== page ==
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Child Abuse Prevention Month

April 30, 2020 / by Victor Staff

Child Abuse Prevention Month

Child abuse doesn't happen out of nowhere. There are many factors that can lead to it and it comes in many forms. 

Victor Resource Families and Adoption is committed to providing support and programs to educate, intervene and prevent child abuse by supporting resource families and children. We also offer support to those children who may have experienced trauma as a result of child abuse. 

Since April Is Child Abuse Prevention Month, we want to talk about the causes of child abuse and how it can be prevented.

This year is particularly important as child abuse is known to increase during times of crisis. We are still dedicated to serving our resource families as best we can while respecting social distancing and shelter in place regulations. 

Facts and Statistics

School closures and shelter-in-place orders are currently effecting the landscape of child abuse prevention. 

  • The most common type of maltreatment is neglect.
  • In Federal fiscal year (FFY) 2018, about 4.3 million reports were made to child protective services concerning the safety and well-being of approximately 7.8 million children.
  • Last year, an estimated 678,000 children were found to be victims of child abuse or neglect nationwide.


Protective Factors BCAA Child Abuse Prevention Image

There are five or six Protective Factors. These are environmental and societal contributions or factors that decrease risk and help families to function as healthy as possible. 

1. Nurturing and attachment

An early experience of positive nurturing from a parent greatly impacts a child’s development.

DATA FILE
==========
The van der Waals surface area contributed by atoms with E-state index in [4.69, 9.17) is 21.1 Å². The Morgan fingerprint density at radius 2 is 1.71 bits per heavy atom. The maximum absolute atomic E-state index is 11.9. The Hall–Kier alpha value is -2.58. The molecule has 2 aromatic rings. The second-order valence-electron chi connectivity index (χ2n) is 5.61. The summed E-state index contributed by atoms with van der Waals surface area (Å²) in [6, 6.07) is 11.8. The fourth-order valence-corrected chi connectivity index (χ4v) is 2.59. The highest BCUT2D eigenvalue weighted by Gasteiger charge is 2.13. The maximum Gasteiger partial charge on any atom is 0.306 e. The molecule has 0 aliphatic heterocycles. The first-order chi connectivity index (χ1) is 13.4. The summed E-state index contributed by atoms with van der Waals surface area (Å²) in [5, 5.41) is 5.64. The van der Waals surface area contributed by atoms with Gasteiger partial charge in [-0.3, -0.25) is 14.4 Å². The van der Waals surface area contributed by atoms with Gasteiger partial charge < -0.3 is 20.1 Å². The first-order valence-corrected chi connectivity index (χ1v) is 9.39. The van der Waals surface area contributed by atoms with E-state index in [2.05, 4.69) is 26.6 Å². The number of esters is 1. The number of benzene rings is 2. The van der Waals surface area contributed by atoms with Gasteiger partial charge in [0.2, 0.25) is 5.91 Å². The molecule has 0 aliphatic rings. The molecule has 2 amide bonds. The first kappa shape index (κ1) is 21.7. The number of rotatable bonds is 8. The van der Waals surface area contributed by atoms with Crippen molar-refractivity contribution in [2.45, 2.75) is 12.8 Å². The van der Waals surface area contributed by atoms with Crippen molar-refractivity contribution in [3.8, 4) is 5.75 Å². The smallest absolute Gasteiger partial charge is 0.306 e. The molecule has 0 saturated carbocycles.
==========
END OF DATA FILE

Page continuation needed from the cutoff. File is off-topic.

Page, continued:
2. Knowledge of parenting and of child and youth development 

When parents are able to give affection, respectful communication and listening, and secure boundaries with safe opportunities for independence. The more parents understand these aspects of raising a child, they are more likely to do them intentionally. 

3. Parental resilience 

Parenting is hard, and life can be difficult sometimes. Therefore, resiliency in a parent is crucial in helping them bounce back and be there for children even when they are feeling down. A parent doesn't have to go it alone and we are here to provide community and support for our resource families.

4. Social connections 

Not just for children, but for parents too. When adults have a community of other adults to support them in the raising of a child, they find it easier to parent. As the old saying goes, “It takes a village.” We are a part of many villages!

5. Concrete support

A family's ability to take care of their basic needs and also seek outside resources are better able to ensure safety and well-being for their kids. Especially in times like these, basic necessities like food and power can be a financial burden and uncertain. Be on the lookout for resources through your county and local non-profits and share any info you can. 

6. Social and emotional competence of children 

It starts early. A positive relationship with their guardian affects all aspects of their behavioral development. This can also be serviced by teachers, resource family guardians, and other important adults in a child's life.


Resource Families and Foster Care

It is no small thing to raise and care for a child. We are so thankful for our resource families for being a positive and safe place where children can reside when removed from their biological relatives. 

Our families are committed to being a positive place for the youth they care for and we are proud to help them as we all look to prevent and break the cycle of child abuse. 


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Topics: family services, News, Therapeutic Behavior Services, Residential and School Programs, foster care, adoption

Victor Staff

Written by Victor Staff

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